Miranda and Lucia arrived in New York with their mother on a flight from China. Miranda was a young child, her sister Lucia still residing in their mother’s belly. Their father had died suddenly, turning their lives upside down. Life in America looms.
This beautiful debut novel begins with one of those startling first sentences that draws you right in with: Lucia said she was going to marry a one-armed Russian Jew. How can you not continue? Little did I know what a journey I was about to begin.
Moving from America to Ecuador to Switzerland, then back to America, EVERYTHING HERE IS BEAUTIFUL, keeps you on your toes. There is really no one theme to this novel. It’s about sisters, parenting, immigration, love, empathy, courage. I could go on and on…mental illness.
Lucia is in her twenties when she marries Yonah, who is from Israel. He lost his arm at a young age while fighting in the war. He is full of life and Lucia falls madly in love with this older man who owns a health food store in the East Village in NYC. They live happily in tiny rooms next door. All is well until Lucia’s latent mental illness roars its ugly head. Thinking herself cured, she’s on no medication. Soon, she’s out of control. Miranda steps in to help, as she always has done. Lucia’s madness is finally under control again. But not for long. She begins longing for a child. One day she leaves Yonah for a much younger undocumented immigrant. Manny is from Ecuador. He’s charming and handsome and has no idea that his life is about to change forever.
Told in varying points of view, we get great insight to these characters. Miranda, always the older sister. Constantly feeling guilty and responsible for Lucia. Never feeling she can do enough. Trying to understand the cause and effects of psychosis. Putting her own life on hold. Miranda marries and moves to Switzerland. She is hoping Lucia is finally taking her medication regularly.
Lucia and Manny have a beautiful baby daughter and it throws Lucia into the depths of madness once again. Lucia spends time in the hospital and gets herself back up to par, but it’s taken its toll. Once out of the hospital she persuades Manny to move back to Ecuador with her and the baby in tow. They have visions of opening their own business close to Manny’s family. Yes, they are close to his family, but, once at home, he slides into the cultural ways. Everything is different. Though Lucia is welcomed into the family and the baby is loved and adored, everything about family life in Ecuador is opposite of family life in America and soon Lucia feels stifled and misses her job.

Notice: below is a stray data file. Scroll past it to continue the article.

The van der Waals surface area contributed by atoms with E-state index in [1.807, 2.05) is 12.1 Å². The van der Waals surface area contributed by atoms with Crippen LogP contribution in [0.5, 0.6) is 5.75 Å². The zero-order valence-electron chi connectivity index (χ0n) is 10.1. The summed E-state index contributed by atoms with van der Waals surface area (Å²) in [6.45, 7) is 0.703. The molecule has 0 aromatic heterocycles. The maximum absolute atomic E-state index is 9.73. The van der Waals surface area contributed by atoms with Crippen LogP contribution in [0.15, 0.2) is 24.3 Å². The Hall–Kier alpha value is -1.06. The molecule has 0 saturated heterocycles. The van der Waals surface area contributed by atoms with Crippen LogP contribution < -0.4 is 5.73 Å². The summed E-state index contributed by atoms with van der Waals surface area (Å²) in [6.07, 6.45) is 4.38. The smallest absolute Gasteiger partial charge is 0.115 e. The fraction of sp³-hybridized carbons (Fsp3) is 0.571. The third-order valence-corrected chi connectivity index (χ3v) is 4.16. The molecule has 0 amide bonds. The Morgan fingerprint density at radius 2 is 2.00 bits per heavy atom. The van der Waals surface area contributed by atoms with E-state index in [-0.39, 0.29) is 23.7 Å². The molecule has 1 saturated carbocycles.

Lee does a stellar job of showing us both sides of the story. We learn how Manny feels living outside his home country. He is also illegal in America and lives with that over his head constantly. But Lucia has different issues. She is in Ecuador legally. But she has no work outside the home. And the home is little more than a hut with mud floors in the middle of nowhere. Nowhere but a stone’s throw from Manny’s mother. No modern conveniences. They actually wash their clothes in the river with stones and dry them on the bank. For the women, the days are filled with cleaning, washing, and cooking the meals. It takes all day to do these, every day.
I know very little of mental illness. At times, I felt worn out reading through the bouts of ups and downs. Loved ones feel helpless and sometimes hopeless. This is genetic. And the cure is medicine to help keep it at bay. Mostly, the meds have adverse side affects that are not nice. And often the patients stop taking them because they either feel they no longer need them, or, they can’t stand the awful affects.
Lee brings us a timely and sensitive story full of characters you will not soon forget. This novel made me think. It has helped make me more aware of the affects of mental illness. And it’s beautifully written by an author I look forward to reading again soon.
My beautiful review copy of EVERYTHING HERE IS BEAUTIFUL by Mira T. Lee arrived thanks to the generous people at Pamela Dorman Publishing, a division of Viking, in exchange for an honest review. It’s a keeper, one of the big books of this season! Thanks.